How Long, O Lord?

DesignThe mass shooting in Las Vegas leaves us enraged. And confused. And heartbroken.

Heartbroken describes us best as we find ourselves dealing with an inescapable and horrific truth that our world is not a safe place. Once we take that into our souls, we begin to live life as victims, refugees from all that is good. The television news is filled with the stories of heartbroken people whose loved ones were gunned down at a “fun-filled” event. As people of faith, our lives are interwoven with the lives of the victims and survivors of the Las Vegas tragedy. So yes, although we were not there and did not experience the massacre, we are heartbroken, too.

We are heartbroken because of lives lost. We are heartbroken because brothers and sisters must mourn the death of persons they loved. We are heartbroken because those that survived the Las Vegas shooting now live with relentless survivor’s guilt. We are heartbroken because a healthy family event filled with music violently lost its melody. We are heartbroken because violence reigns in the world. We are heartbroken because we do not have the moral, ethical, spiritual and political will to change the climate of violence through responsible weapon control legislation.

But we have been heartbroken before, far too many times. Orlando, Fort Hood, Killeen, Virginia Tech, UT Austin, San Bernardino, Sandy Hook, among others. We have been heartbroken before, and nothing changed. Our broken hearts did not result in courageous spirits willing to persevere, persist and insist on creating change in our culture of violence.

Dan Hodges made this very sad statement in 2015.

In retrospect, Sandy Hook marked the end of the U.S. Gun control debate. Once America decided that killing children was bearable, it was over.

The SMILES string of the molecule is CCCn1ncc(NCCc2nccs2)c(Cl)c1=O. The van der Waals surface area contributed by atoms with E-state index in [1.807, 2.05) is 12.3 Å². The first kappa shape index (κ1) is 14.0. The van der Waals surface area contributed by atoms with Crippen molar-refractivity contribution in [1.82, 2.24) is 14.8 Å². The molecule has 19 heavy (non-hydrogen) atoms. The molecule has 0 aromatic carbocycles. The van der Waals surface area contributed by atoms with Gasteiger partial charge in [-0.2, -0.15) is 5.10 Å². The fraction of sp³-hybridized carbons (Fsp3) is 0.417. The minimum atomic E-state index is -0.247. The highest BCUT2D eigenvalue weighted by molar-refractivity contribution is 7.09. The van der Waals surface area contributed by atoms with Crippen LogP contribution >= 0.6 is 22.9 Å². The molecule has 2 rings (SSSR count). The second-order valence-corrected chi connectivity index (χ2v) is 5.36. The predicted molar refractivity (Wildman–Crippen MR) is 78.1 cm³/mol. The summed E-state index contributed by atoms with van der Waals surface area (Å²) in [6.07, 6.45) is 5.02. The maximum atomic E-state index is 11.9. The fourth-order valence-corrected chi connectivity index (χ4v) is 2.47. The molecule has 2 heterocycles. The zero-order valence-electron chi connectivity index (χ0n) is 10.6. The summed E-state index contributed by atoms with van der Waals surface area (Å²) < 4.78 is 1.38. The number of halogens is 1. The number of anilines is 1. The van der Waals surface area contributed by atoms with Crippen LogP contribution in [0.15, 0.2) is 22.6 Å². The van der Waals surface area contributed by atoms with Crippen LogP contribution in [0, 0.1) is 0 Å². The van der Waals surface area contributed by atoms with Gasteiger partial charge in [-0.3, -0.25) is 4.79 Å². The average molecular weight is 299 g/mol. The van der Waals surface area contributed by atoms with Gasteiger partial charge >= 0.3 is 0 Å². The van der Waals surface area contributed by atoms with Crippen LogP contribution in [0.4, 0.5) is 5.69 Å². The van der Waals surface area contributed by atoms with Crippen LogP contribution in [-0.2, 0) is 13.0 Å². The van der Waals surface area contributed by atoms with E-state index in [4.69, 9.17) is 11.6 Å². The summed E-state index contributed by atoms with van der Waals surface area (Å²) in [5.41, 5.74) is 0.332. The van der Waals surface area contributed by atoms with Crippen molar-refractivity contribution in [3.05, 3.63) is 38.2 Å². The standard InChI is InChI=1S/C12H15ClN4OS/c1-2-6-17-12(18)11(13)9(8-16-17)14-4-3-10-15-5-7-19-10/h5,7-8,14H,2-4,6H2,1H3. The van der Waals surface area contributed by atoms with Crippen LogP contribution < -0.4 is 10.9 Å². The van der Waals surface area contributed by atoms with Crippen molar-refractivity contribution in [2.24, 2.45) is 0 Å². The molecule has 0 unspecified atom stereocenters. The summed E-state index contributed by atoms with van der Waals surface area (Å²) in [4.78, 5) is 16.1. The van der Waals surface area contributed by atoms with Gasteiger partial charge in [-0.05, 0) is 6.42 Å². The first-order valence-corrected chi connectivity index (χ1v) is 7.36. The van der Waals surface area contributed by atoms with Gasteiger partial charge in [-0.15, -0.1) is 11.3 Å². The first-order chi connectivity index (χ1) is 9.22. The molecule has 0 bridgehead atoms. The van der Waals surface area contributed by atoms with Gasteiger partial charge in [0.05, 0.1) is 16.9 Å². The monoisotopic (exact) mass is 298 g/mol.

The facts, though, convict us of irresponsibility and refusal to effect change. The Guardian published a chart — America’s Gun Crisis in One Chart — that reveals the troubling truth: 1,516 mass shootings in 1,735 days. (https://www.theguardian.com/us-news/ng-interactive/2017/oct/02/america-mass-shootings-gun-violence) The chart, updated on October 2, 2017, reports 1,719 deaths and 6,510 injuries.IMG_5997

People of faith lament and grieve, asking God for answers. Like the Prophet Habakkuk who prayed for help in a time of trouble, we cry out to God.

How long, O Lord, must I call for help, and You will not hear? I cry out to You, “Violence!” Yet You do not save.

Why do You make me see iniquity,
And cause me to look on wickedness?
Yes, destruction and violence are before me;
Strife exists and contention arises.

– Habakkuk 1:2-3 NASB

I would never presume to know the mind and heart of God, but I imagine that God’s answer to our question, “How long, O Lord?” might sound something like this.

How long, you ask. Long enough for you to stand courageously for what is right. Long enough for you to develop the political will to seek change through advocacy in the halls of Congress. Long enough for you speak truth to power, constantly and persistently until a new day of peace and safety dawns in your nation. Do not cry, “Peace, peace where there is no peace.” Instead cry out, “Change! Change! Change now, because God desires to comfort your broken heart and wills for you a world of safety, well being, and holy peace.”

May God grant us the courage and the perseverance to make it so.

Persevering Hope




(pɑks ; päks; pæks ; paks). noun

1. the Roman goddess of peace, identified with the Greek Irene

2. sign of peace


The Reverend Jennifer Butler was wearing a white clergy stole with Pax embroidered over a cross and an olive branch. Enlight126She Was singing as police officers restrained her, arms behind her back, both thumbs held tightly together with plastic straps. Next to be arrested was The Reverend Traci Blackmon, who chanted “justice, mercy” again and again as police restrained her and led her away.

The Charlotte Examiner described the event, The March to Save Medicaid, Save Lives.

Capitol Hill police arrested the president of the North Carolina NAACP on Thursday morning after he led a protest of the Senate’s proposed health care repeal-and-replace bill.